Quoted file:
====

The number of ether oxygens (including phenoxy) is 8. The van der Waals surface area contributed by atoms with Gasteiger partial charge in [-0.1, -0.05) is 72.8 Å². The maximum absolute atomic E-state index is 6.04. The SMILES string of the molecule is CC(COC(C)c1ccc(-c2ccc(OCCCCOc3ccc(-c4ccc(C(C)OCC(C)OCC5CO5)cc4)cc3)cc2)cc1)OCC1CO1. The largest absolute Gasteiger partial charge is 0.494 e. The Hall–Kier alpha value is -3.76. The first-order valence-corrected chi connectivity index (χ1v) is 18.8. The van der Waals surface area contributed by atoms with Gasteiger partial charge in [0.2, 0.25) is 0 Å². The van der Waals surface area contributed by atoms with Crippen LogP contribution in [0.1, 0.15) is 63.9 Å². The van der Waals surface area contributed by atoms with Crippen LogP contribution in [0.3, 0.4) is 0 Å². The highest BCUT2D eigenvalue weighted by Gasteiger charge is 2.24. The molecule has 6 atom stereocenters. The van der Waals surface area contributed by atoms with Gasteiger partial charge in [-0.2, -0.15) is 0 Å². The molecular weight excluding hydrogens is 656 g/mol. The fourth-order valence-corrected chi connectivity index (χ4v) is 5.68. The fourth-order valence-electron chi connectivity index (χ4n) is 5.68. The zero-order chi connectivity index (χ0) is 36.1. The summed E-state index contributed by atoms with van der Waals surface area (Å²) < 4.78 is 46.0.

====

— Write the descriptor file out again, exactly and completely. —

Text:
The number of ether oxygens (including phenoxy) is 8. The van der Waals surface area contributed by atoms with Gasteiger partial charge in [-0.1, -0.05) is 72.8 Å². The maximum absolute atomic E-state index is 6.04. The SMILES string of the molecule is CC(COC(C)c1ccc(-c2ccc(OCCCCOc3ccc(-c4ccc(C(C)OCC(C)OCC5CO5)cc4)cc3)cc2)cc1)OCC1CO1. The largest absolute Gasteiger partial charge is 0.494 e. The Hall–Kier alpha value is -3.76. The first-order valence-corrected chi connectivity index (χ1v) is 18.8. The van der Waals surface area contributed by atoms with Gasteiger partial charge in [0.2, 0.25) is 0 Å². The van der Waals surface area contributed by atoms with Crippen LogP contribution in [0.1, 0.15) is 63.9 Å². The van der Waals surface area contributed by atoms with Crippen LogP contribution in [0.3, 0.4) is 0 Å². The highest BCUT2D eigenvalue weighted by Gasteiger charge is 2.24. The molecule has 6 atom stereocenters. The van der Waals surface area contributed by atoms with Gasteiger partial charge in [-0.2, -0.15) is 0 Å². The molecular weight excluding hydrogens is 656 g/mol. The fourth-order valence-corrected chi connectivity index (χ4v) is 5.68. The fourth-order valence-electron chi connectivity index (χ4n) is 5.68. The zero-order chi connectivity index (χ0) is 36.1. The summed E-state index contributed by atoms with van der Waals surface area (Å²) < 4.78 is 46.0.